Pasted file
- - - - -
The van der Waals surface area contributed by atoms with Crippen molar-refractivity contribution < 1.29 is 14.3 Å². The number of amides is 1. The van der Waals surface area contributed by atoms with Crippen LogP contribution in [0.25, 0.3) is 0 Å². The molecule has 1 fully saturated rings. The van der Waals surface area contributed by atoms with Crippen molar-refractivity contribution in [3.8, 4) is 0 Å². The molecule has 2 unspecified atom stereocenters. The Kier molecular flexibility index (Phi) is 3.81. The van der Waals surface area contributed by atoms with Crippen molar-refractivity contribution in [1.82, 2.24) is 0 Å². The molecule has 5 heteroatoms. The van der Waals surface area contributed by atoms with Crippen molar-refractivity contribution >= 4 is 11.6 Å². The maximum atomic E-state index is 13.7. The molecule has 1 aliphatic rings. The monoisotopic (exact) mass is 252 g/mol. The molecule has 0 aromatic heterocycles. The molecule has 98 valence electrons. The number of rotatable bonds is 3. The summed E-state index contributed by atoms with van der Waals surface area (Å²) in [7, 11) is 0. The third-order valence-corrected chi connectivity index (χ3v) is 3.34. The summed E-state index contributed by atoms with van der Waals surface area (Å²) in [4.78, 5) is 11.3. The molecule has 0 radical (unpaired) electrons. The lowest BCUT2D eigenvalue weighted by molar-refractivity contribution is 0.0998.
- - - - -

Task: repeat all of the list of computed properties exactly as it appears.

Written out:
The van der Waals surface area contributed by atoms with Crippen molar-refractivity contribution < 1.29 is 14.3 Å². The number of amides is 1. The van der Waals surface area contributed by atoms with Crippen LogP contribution in [0.25, 0.3) is 0 Å². The molecule has 1 fully saturated rings. The van der Waals surface area contributed by atoms with Crippen molar-refractivity contribution in [3.8, 4) is 0 Å². The molecule has 2 unspecified atom stereocenters. The Kier molecular flexibility index (Phi) is 3.81. The van der Waals surface area contributed by atoms with Crippen molar-refractivity contribution in [1.82, 2.24) is 0 Å². The molecule has 5 heteroatoms. The van der Waals surface area contributed by atoms with Crippen molar-refractivity contribution >= 4 is 11.6 Å². The maximum atomic E-state index is 13.7. The molecule has 1 aliphatic rings. The monoisotopic (exact) mass is 252 g/mol. The molecule has 0 aromatic heterocycles. The molecule has 98 valence electrons. The number of rotatable bonds is 3. The summed E-state index contributed by atoms with van der Waals surface area (Å²) in [7, 11) is 0. The third-order valence-corrected chi connectivity index (χ3v) is 3.34. The summed E-state index contributed by atoms with van der Waals surface area (Å²) in [4.78, 5) is 11.3. The molecule has 0 radical (unpaired) electrons. The lowest BCUT2D eigenvalue weighted by molar-refractivity contribution is 0.0998.